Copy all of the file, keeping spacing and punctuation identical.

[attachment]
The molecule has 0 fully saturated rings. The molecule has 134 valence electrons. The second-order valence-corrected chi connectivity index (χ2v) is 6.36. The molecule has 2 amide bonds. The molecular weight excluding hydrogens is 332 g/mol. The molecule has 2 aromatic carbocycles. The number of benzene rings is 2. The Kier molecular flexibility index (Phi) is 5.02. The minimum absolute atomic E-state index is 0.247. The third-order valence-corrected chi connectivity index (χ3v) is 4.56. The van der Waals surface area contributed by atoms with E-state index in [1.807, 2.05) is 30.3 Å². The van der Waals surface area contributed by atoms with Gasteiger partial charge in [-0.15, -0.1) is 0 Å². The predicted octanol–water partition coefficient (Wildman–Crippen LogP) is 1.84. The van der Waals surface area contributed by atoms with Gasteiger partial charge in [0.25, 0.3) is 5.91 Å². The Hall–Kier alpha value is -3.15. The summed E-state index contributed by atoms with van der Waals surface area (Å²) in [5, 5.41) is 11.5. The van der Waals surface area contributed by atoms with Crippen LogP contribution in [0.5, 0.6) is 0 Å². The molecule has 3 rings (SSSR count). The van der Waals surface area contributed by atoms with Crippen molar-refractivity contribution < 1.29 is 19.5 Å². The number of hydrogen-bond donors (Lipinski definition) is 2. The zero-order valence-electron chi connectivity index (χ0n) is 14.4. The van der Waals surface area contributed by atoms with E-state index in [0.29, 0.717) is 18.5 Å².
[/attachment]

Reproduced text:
The molecule has 0 fully saturated rings. The molecule has 134 valence electrons. The second-order valence-corrected chi connectivity index (χ2v) is 6.36. The molecule has 2 amide bonds. The molecular weight excluding hydrogens is 332 g/mol. The molecule has 2 aromatic carbocycles. The number of benzene rings is 2. The Kier molecular flexibility index (Phi) is 5.02. The minimum absolute atomic E-state index is 0.247. The third-order valence-corrected chi connectivity index (χ3v) is 4.56. The van der Waals surface area contributed by atoms with E-state index in [1.807, 2.05) is 30.3 Å². The van der Waals surface area contributed by atoms with Gasteiger partial charge in [-0.15, -0.1) is 0 Å². The predicted octanol–water partition coefficient (Wildman–Crippen LogP) is 1.84. The van der Waals surface area contributed by atoms with Gasteiger partial charge in [0.25, 0.3) is 5.91 Å². The Hall–Kier alpha value is -3.15. The summed E-state index contributed by atoms with van der Waals surface area (Å²) in [5, 5.41) is 11.5. The van der Waals surface area contributed by atoms with Crippen LogP contribution in [0.5, 0.6) is 0 Å². The molecule has 3 rings (SSSR count). The van der Waals surface area contributed by atoms with Crippen molar-refractivity contribution < 1.29 is 19.5 Å². The number of hydrogen-bond donors (Lipinski definition) is 2. The zero-order valence-electron chi connectivity index (χ0n) is 14.4. The van der Waals surface area contributed by atoms with E-state index in [0.29, 0.717) is 18.5 Å².